Flaó (plural flaons, pronounced [fləˈons]) is a cheesecake or tart found in Spanish cuisine popular from Catalan speaking areas.[1] It is claimed by Majorca, Ibiza and Formentera, with some controversy.[2] Traditionally flaons were part of Easter family celebrations in Menorca, but now they are available all year round.[citation needed]

Flaons de morella1.JPG
Flaons de Morella with a filling of cottage cheese (brull)
Region or stateCatalan-speaking regions, Spain
Main ingredientsCheese, sugar or honey, jam, dough

In some regions flaons are a type of crescent-shaped pie filled with jam and honey in Calasseit, Taragon, or some type of cheese, varying according to the location. Honey was used traditionally, but in modern times sweet flaons are usually sweetened with sugar. Historically, the first recorded mention of these cakes is from 1252 and they are mentioned as well in Ramon Llull's book Blanquerna, written in 1283.[3]


Alt MaestratEdit

In the Alt Maestrat and Ports areas the cake has a semicircular shape and it is filled with a mixture of local cottage cheese (brull) and ground almonds flavored with aiguardent and mistela.[4] The flaons of Morella are the gastronomic icon of the ancient city. An average-sized Morella flaó is about 12 cm long.

Ibiza and FormenteraEdit

The flaó d'Eivissa has a circular shape and has a filling of sheep or goat cottage cheese, eggs and sugar, slightly aromatized with peppermint leaves and aniseed.[5] Flaons are usually eaten along with a glass of sweet wine or the local Liqueur frígola, a thyme-based digestive beverage.[6]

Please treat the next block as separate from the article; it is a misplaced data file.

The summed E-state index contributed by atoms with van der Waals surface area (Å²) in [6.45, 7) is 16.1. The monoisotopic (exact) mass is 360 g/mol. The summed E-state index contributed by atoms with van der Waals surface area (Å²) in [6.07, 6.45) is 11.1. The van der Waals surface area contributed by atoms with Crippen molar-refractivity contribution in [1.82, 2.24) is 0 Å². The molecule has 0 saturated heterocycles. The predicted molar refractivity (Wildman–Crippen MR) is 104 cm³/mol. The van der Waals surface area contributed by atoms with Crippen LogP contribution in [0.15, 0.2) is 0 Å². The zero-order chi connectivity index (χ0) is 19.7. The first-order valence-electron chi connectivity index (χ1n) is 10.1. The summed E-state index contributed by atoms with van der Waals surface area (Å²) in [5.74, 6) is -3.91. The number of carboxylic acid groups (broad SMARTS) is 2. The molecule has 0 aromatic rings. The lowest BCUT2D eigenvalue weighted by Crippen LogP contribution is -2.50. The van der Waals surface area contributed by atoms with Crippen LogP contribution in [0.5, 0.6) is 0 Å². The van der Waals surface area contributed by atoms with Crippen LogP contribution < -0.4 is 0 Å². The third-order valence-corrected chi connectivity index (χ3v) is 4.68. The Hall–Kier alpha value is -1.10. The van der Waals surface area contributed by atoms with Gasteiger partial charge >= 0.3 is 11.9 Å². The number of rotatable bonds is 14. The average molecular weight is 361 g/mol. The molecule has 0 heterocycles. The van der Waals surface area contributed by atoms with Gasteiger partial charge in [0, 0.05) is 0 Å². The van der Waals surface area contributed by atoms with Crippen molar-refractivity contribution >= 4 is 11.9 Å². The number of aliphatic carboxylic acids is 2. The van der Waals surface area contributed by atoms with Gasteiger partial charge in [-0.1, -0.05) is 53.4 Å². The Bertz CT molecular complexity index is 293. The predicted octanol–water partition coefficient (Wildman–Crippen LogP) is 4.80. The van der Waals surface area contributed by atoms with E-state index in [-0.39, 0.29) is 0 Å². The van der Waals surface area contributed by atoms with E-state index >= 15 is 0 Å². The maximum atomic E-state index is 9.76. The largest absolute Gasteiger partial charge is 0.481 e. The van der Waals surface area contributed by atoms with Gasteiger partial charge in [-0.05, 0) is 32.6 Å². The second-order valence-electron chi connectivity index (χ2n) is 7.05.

The flaó de Menorca is a pastry made with tender Maó cheese, wheat flour, olive oil and yeast. Often they include egg and a little lard in the recipe. Good Menorca flaons have to be very puffy in the middle. There are salty and sweet versions of this pastry in Menorca. Some of them have a filling, while in others all the ingredients are mixed together.[7]


The flaonets de Calaceit (Catalan: flaonets = little flaons) are made in Calaceit, a town of La Franja region of Aragon. They are a different kind of pastry despite their name, for instead of cheese these small pastries have a filling based on pumpkin jam and honey.[8] These flaonets were one of the traditional Spanish pastries fondly remembered by painter Salvador Dalí.[9]


See alsoEdit


  1. ^ Goldstein, Darra. Oxford Companion to Sugar and Sweets. Oxford University Press.
  2. ^ Sevilla, María José (2019). Delicioso: History of Food in Spain. Reaktion Books. p. 293.
  3. ^ Betí, Lluís Gimeno (1998). De lexicografía valenciana (in Catalan). Publicacions de l'Abadia de Montserrat. p. 175.
  4. ^ Flaons de Morella (in Spanish)[dead link]
  5. ^ Ibiza Food
  6. ^ "Flaó and Greixonera". Archived from the original on 2011-09-19. Retrieved 2010-11-04.
  7. ^ Rebosteria Típica - Ajuntament de Maó
  8. ^ Lluís Gimeno Betí, De lexicografía valenciana, in De las ciencias auxiliares de la Historia a la cultura escrita ed. by Francisco M. Gimeno Blay, 1999, Publicacions de la Universitat de València, ISBN 978-84-370-3931-2
  9. ^ Jaume Fàbrega, Dalícies: a taula amb Salvador Dalí, Cossetània Edicions ISBN 84-9791-001-X

External linksEdit